As KVD tells OSG's Lynn Burkhead, innovative Humminbird products and cutting-edge technology like that found in the new Mega 360 Imaging sonar are major reasons contributing to his unparalleled success.

See More Popular Videos

Trending Articles

The colder waters of early spring are prime times to use bait rigs for stripers. Other Freshwater

3 Deadly Bait Rigs For Stripers

J.B. Kasper - April 21, 2005

The colder waters of early spring are prime times to use bait rigs for stripers.

Who needs live bait when the big 'gills are so eager to strike these lures? Other Freshwater

5 Great Lures For Bluegills

Stephen D. Carpenteri - March 10, 2011

Who needs live bait when the big 'gills are so eager to strike these lures?

 A 7 pound giant taken on a jig during the pre-spawn transistion in the Midwest.

Although the art Bass

4 Tips When Jig Fishing For Bass

Chris Schneider - August 25, 2015

A 7 pound giant taken on a jig during the pre-spawn transistion in the Midwest. Although...

While catfish are still catfish, the difference between day and night tactics and strategies can be profound, even when fishing the same lake or river. Catfish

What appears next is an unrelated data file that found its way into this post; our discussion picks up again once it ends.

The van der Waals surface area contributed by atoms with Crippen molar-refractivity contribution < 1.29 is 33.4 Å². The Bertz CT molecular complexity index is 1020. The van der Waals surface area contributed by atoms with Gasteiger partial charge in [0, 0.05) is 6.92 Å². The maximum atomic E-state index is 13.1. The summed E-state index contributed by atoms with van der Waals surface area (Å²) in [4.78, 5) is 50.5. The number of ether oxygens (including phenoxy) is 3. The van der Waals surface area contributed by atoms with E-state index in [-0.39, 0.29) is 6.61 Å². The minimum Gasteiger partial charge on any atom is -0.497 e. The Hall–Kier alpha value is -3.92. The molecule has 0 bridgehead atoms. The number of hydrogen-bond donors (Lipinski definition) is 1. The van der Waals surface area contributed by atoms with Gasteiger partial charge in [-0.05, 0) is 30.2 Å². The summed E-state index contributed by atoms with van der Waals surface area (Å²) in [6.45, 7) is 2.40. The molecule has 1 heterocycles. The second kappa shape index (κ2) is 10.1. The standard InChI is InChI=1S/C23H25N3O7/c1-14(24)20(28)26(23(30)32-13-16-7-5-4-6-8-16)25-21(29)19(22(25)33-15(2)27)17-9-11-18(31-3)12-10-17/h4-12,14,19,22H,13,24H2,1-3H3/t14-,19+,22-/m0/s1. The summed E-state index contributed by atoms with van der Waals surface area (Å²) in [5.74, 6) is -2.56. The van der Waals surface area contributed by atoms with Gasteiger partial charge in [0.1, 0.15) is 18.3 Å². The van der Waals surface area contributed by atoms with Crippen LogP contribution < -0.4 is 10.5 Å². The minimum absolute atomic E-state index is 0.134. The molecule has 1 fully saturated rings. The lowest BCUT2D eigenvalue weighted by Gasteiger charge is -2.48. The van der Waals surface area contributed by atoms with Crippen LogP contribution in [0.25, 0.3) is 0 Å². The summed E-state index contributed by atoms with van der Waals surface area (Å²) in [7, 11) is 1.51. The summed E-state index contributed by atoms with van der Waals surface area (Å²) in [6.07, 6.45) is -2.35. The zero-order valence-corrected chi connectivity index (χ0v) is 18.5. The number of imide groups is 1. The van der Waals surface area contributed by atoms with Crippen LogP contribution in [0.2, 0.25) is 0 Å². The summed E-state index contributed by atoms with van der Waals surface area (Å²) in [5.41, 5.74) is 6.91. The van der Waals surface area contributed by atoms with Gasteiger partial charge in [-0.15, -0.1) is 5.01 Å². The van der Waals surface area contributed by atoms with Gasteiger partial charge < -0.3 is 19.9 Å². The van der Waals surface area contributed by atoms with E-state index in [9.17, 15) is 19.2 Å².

How to Catch Catfish Day and Night

Terry Madewell - April 04, 2018

While catfish are still catfish, the difference between day and night tactics and strategies...

See More Trending Articles

More Fishing How-To

Winter walleyes gather in deep river pools and eddies. Here's how to put them in the livewell. Walleye

Deep Secrets for Cold-Weather Walleyes

Jeff Knapp - March 11, 2020

Winter walleyes gather in deep river pools and eddies. Here's how to put them in the livewell.

Look to the lakes for marauding schools of trophy-sized brown trout. Trout & Salmon

Big Browns in Big Water

Gary Lewis - December 16, 2019

Look to the lakes for marauding schools of trophy-sized brown trout.

Slow things down for lethargic river smallmouths and reservoir largemouths. Bass

Jerkbaits & Heavy Metal for Early-Winter Bass

Dr. Jason Halfen - December 02, 2019

Slow things down for lethargic river smallmouths and reservoir largemouths.

Noisy spoons, spinners and lipless cranks call in late-winter crappies in open water. Panfish

Get Loud for Late-Winter Crappies

Keith Sutton - February 26, 2020

Noisy spoons, spinners and lipless cranks call in late-winter crappies in open water.

See More Fishing How-To

GET THE MAGAZINE Subscribe & Save

Digital Now Included!

SUBSCRIBE NOW

Give a Gift   |   Subscriber Services

PREVIEW THIS MONTH'S ISSUE

GET THE NEWSLETTER Join the List and Never Miss a Thing.